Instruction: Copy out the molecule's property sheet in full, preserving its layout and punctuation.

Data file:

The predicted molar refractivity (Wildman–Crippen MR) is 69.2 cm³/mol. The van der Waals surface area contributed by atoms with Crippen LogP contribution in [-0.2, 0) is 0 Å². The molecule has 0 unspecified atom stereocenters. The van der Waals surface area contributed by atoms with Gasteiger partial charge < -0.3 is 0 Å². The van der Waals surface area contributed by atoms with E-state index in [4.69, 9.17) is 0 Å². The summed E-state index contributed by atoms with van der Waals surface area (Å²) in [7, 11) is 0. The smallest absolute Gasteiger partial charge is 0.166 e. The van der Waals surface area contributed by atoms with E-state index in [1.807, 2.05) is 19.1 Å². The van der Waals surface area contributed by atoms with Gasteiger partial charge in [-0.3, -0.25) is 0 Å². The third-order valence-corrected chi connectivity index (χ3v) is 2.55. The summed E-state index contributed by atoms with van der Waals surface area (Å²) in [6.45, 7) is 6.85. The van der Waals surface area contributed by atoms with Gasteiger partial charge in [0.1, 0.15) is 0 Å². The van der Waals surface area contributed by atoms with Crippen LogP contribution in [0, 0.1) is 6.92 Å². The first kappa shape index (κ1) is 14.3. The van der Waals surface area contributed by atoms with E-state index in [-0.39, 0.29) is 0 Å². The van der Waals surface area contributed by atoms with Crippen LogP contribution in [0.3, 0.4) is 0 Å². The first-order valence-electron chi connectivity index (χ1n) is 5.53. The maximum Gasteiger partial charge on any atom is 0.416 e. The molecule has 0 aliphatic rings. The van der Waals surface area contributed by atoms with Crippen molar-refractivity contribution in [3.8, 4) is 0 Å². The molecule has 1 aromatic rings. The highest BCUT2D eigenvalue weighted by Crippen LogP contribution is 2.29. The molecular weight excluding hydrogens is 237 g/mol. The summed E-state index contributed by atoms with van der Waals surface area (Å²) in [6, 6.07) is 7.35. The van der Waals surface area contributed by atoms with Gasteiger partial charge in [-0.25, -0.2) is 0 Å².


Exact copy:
The predicted molar refractivity (Wildman–Crippen MR) is 69.2 cm³/mol. The van der Waals surface area contributed by atoms with Crippen LogP contribution in [-0.2, 0) is 0 Å². The molecule has 0 unspecified atom stereocenters. The van der Waals surface area contributed by atoms with Gasteiger partial charge < -0.3 is 0 Å². The van der Waals surface area contributed by atoms with E-state index in [4.69, 9.17) is 0 Å². The summed E-state index contributed by atoms with van der Waals surface area (Å²) in [7, 11) is 0. The smallest absolute Gasteiger partial charge is 0.166 e. The van der Waals surface area contributed by atoms with E-state index in [1.807, 2.05) is 19.1 Å². The van der Waals surface area contributed by atoms with Gasteiger partial charge in [-0.3, -0.25) is 0 Å². The third-order valence-corrected chi connectivity index (χ3v) is 2.55. The summed E-state index contributed by atoms with van der Waals surface area (Å²) in [6.45, 7) is 6.85. The van der Waals surface area contributed by atoms with Gasteiger partial charge in [0.1, 0.15) is 0 Å². The van der Waals surface area contributed by atoms with Crippen LogP contribution in [0, 0.1) is 6.92 Å². The first kappa shape index (κ1) is 14.3. The van der Waals surface area contributed by atoms with E-state index in [-0.39, 0.29) is 0 Å². The van der Waals surface area contributed by atoms with Crippen LogP contribution in [0.3, 0.4) is 0 Å². The first-order valence-electron chi connectivity index (χ1n) is 5.53. The maximum Gasteiger partial charge on any atom is 0.416 e. The molecule has 0 aliphatic rings. The van der Waals surface area contributed by atoms with Crippen molar-refractivity contribution in [3.8, 4) is 0 Å². The molecule has 1 aromatic rings. The highest BCUT2D eigenvalue weighted by Crippen LogP contribution is 2.29. The molecular weight excluding hydrogens is 237 g/mol. The summed E-state index contributed by atoms with van der Waals surface area (Å²) in [6, 6.07) is 7.35. The van der Waals surface area contributed by atoms with Gasteiger partial charge in [-0.25, -0.2) is 0 Å².